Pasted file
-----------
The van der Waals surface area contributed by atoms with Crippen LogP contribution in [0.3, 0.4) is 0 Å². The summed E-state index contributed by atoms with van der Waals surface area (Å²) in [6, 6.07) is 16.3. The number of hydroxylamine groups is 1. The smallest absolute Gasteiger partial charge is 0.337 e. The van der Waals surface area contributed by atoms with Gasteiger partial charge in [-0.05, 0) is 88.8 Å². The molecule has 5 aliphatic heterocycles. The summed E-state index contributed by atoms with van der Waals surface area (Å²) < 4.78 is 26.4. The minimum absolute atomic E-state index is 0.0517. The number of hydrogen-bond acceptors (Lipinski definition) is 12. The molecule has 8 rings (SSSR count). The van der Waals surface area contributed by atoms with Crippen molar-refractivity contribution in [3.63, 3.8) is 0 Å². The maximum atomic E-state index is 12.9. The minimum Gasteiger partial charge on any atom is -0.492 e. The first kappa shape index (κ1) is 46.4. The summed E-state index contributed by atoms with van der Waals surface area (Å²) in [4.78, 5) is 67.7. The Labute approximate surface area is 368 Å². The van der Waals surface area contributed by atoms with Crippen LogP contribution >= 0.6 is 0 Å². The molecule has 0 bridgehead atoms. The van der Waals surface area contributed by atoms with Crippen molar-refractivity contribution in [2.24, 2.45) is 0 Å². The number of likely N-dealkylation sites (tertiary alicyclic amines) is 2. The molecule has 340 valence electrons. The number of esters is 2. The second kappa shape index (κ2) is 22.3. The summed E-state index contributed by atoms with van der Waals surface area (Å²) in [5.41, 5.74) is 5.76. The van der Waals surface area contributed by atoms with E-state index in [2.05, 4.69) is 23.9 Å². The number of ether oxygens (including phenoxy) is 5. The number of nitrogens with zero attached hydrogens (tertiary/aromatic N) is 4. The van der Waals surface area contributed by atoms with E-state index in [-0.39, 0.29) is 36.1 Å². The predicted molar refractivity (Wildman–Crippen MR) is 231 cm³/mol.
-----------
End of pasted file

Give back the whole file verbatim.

The van der Waals surface area contributed by atoms with Crippen LogP contribution in [0.3, 0.4) is 0 Å². The summed E-state index contributed by atoms with van der Waals surface area (Å²) in [6, 6.07) is 16.3. The number of hydroxylamine groups is 1. The smallest absolute Gasteiger partial charge is 0.337 e. The van der Waals surface area contributed by atoms with Gasteiger partial charge in [-0.05, 0) is 88.8 Å². The molecule has 5 aliphatic heterocycles. The summed E-state index contributed by atoms with van der Waals surface area (Å²) < 4.78 is 26.4. The minimum absolute atomic E-state index is 0.0517. The number of hydrogen-bond acceptors (Lipinski definition) is 12. The molecule has 8 rings (SSSR count). The van der Waals surface area contributed by atoms with Crippen molar-refractivity contribution in [3.63, 3.8) is 0 Å². The maximum atomic E-state index is 12.9. The minimum Gasteiger partial charge on any atom is -0.492 e. The first kappa shape index (κ1) is 46.4. The summed E-state index contributed by atoms with van der Waals surface area (Å²) in [4.78, 5) is 67.7. The Labute approximate surface area is 368 Å². The van der Waals surface area contributed by atoms with Crippen LogP contribution >= 0.6 is 0 Å². The molecule has 0 bridgehead atoms. The van der Waals surface area contributed by atoms with Crippen molar-refractivity contribution in [2.24, 2.45) is 0 Å². The number of likely N-dealkylation sites (tertiary alicyclic amines) is 2. The molecule has 340 valence electrons. The number of esters is 2. The second kappa shape index (κ2) is 22.3. The summed E-state index contributed by atoms with van der Waals surface area (Å²) in [5.41, 5.74) is 5.76. The van der Waals surface area contributed by atoms with E-state index in [2.05, 4.69) is 23.9 Å². The number of ether oxygens (including phenoxy) is 5. The number of nitrogens with zero attached hydrogens (tertiary/aromatic N) is 4. The van der Waals surface area contributed by atoms with E-state index in [-0.39, 0.29) is 36.1 Å². The predicted molar refractivity (Wildman–Crippen MR) is 231 cm³/mol.